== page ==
Skin inflammation in atopic dermatitis starts with Th2 and IgE-mediated responses against exogenous allergens and, for unknown reasons, resembles features of a Th1-driven reaction in the chronic stages. We report the characterization of a human protein, Hom s 4, recognized by IgE autoantibodies from atopic dermatitis patients. The complete Hom s 4 cDNA codes for a 54-kDa basic protein containing two typical calcium-binding domains separated by an unusually long α-helical domain. Therefore, Hom s 4 and homologous proteins found by sequence comparison in mice, fruit flies, and nematodes constitute a novel subfamily of calcium-binding proteins. Using Hom s 4-specific Abs, it is demonstrated that the protein is strongly expressed within epidermal keratinocytes and dermal endothelial cells. Purified Hom s 4 showed IgE cross-reactivity with exogenous calcium-binding allergens from plants and fish but, in contrast to the exogenous allergens, induced only weak histamine release from patient basophils. However, the analysis of Hom s 4-specific cytokine and humoral immune responses indicated that Hom s 4 strongly induces Th1 responses which are accompanied by the release of IFN-γ, a cytokine implicated in epithelial cell damage. Hom s 4-induced IFN-γ production was found in normal individuals, in patients with chronic inflammatory skin diseases and in Th2-prone atopic persons, suggesting that Hom s 4 represents a protein with an intrinsic property to induce Th1-mediated autoreactivity. It may thus contribute to chronic skin inflammation in atopic as well as in nonatopic persons.

A topic individuals are characterized by their disposition to mount Th2-dominated cellular and IgE Ab responses against per se harmless Ags (i.e., allergens) (1). A great variety of factors, including environmental conditions, genetic factors, and modes of allergen contact, influence the magnitude and specificity of the emerging allergic immune response (2, 3). Depending on the type of immune cells involved in allergic inflammation, immediate and late reactions may occur. Cross-linking of effector cell (i.e., mast cell, basophil)-bound IgE leads within few minutes to the release of inflammatory mediators (e.g., histamine, leukotrienes) and thus to the acute symptoms of allergic disease (4). Chronic symptoms are dominated by the activation of allergen-specific T cells and by the subsequent influx of eosinophils, a process that can be enhanced by IgE-mediated Ag presentation (5, 6).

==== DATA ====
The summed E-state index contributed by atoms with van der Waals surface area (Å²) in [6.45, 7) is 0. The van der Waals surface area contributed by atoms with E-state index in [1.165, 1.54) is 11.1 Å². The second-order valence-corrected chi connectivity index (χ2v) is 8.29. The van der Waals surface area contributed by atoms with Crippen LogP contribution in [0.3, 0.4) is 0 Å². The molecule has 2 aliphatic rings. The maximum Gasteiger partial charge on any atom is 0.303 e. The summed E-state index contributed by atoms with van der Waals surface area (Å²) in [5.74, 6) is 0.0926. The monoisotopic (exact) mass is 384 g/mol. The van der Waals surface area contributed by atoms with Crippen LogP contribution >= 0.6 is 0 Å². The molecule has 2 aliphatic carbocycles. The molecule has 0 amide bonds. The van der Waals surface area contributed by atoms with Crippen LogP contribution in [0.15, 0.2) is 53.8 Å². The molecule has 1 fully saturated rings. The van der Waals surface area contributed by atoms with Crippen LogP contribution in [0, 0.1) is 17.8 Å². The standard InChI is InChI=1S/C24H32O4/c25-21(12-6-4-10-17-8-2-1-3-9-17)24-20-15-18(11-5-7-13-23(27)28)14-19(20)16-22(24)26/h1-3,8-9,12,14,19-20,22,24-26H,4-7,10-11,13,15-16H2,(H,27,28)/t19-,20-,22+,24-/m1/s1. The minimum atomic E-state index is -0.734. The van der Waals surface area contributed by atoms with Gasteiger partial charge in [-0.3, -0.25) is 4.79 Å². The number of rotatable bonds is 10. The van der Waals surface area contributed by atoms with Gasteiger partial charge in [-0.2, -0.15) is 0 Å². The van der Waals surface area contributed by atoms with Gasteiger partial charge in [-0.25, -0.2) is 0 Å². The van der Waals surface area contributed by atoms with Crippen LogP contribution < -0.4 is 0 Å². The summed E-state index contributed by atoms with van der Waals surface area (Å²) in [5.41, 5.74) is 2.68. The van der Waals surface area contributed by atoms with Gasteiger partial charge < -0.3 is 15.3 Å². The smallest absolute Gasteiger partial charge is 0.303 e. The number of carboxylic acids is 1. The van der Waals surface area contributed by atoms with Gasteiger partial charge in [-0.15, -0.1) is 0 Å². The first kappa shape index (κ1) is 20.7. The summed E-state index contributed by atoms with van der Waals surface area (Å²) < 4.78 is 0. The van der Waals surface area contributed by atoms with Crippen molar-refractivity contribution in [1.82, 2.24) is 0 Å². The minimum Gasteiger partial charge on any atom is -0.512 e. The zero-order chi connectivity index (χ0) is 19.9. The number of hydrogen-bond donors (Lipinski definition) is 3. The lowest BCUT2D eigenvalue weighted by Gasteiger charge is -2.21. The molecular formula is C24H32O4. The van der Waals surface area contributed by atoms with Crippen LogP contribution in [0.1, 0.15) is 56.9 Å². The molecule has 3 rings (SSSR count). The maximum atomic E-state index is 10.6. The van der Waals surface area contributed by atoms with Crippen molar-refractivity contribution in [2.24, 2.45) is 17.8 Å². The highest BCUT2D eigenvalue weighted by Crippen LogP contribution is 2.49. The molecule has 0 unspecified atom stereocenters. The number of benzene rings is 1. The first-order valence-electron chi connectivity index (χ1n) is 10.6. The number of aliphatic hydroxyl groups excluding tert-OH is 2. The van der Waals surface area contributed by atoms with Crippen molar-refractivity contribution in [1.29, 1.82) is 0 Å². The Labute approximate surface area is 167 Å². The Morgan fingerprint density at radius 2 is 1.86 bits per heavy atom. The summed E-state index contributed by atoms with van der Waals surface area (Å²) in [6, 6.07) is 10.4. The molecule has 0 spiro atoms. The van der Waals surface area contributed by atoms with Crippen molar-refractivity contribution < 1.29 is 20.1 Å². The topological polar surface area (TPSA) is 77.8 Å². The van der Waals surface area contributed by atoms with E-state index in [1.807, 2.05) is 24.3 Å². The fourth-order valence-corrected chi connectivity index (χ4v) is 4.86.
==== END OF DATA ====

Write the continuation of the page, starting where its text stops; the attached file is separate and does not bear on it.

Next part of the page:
Acute and chronic manifestations of allergy may occur isolated or simultaneously in different target organs, thus leading to a plethora of disease phenotypes (e.g., rhinoconjunctivitis, food allergy, asthma, atopic dermatitis, anaphylactic shock). Atopic dermatitis (AD),3 a chronic, eczematous skin manifestation of atopy affecting almost 10% of children, mainly resembles features of a T cell-mediated immune reaction (7, 8, 9). The importance of T cell-mediated immune reactions in AD is underlined by several findings. First, it has been demonstrated that AD patients show stronger lymphoproliferative responses to environmental allergens than patients suffering from allergic rhinoconjunctivitis (RC) or asthma (10). Second, T cells specific for respiratory and food allergens have been detected in the blood of AD patients that express skin-selective homing receptors and thus migrate into the skin, especially after local allergen exposure (11, 12). Furthermore, allergen-specific memory T cells can be identified via their hypervariable regions in the skin of AD patients for years (13). Third, T cell-mediated induction of keratinocyte apoptosis has been suggested as a pathogenetic mechanism operative in AD (14). Finally, evidence for T cell involvement in the pathogenesis of AD comes from the finding that drugs acting preferentially on T cells (e.g., cyclosporin, FK506) are effective in the treatment of AD (15). A link between T cell and IgE Ab-related effects could be established by the finding that IgE-mediated presentation of allergens can lead to a strong enhancement of allergen-specific T cell responses and the subsequent release of proinflammatory cytokines (16, 17). In fact, AD patients frequently exhibit strongly elevated levels of serum IgE Abs against a variety of environmental allergens from various sources (e.g., pollen, mites, animal dander, food, molds). It has also been shown that exogenous allergen contact can lead to exacerbation of skin manifestations (18). On the other hand, evidence exists that >60% of AD patients mount IgE Ab responses against endogenous human proteins (19). In this context, it was found that the intensity of IgE autoreactivity is associated with the severity of skin manifestations (19, 20, 21). Using IgE from AD patients, cDNAs coding for IgE-reactive autoantigens have been isolated, and their molecular nature has been revealed (20, 22, 23). Here we report the molecular characterization and expression in Escherichia coli of one of the previously characterized five IgE-reactive autoantigens, designated Hom s 4. It was recognized by ∼10% of AD patients containing IgE autoantibodies and represented a protein with as yet unknown biological function. The unexpected finding that Hom s 4 has the intrinsic property to induce the release of the Th1 cytokine IFN-γ is discussed regarding two aspects. Regarding AD, we suggest that reactivity to IFN-γ-driving autoantigens may contribute to IFN-γ-mediated tissue damage in the chronic phase of AD. The finding that persons without a Th2-biased immune response (e.g., nonatopic persons, patients with chronic inflammatory skin diseases) mounted even stronger IFN-γ responses to Hom s 4 suggests that it may contribute also to other nonatopic chronic inflammatory skin diseases.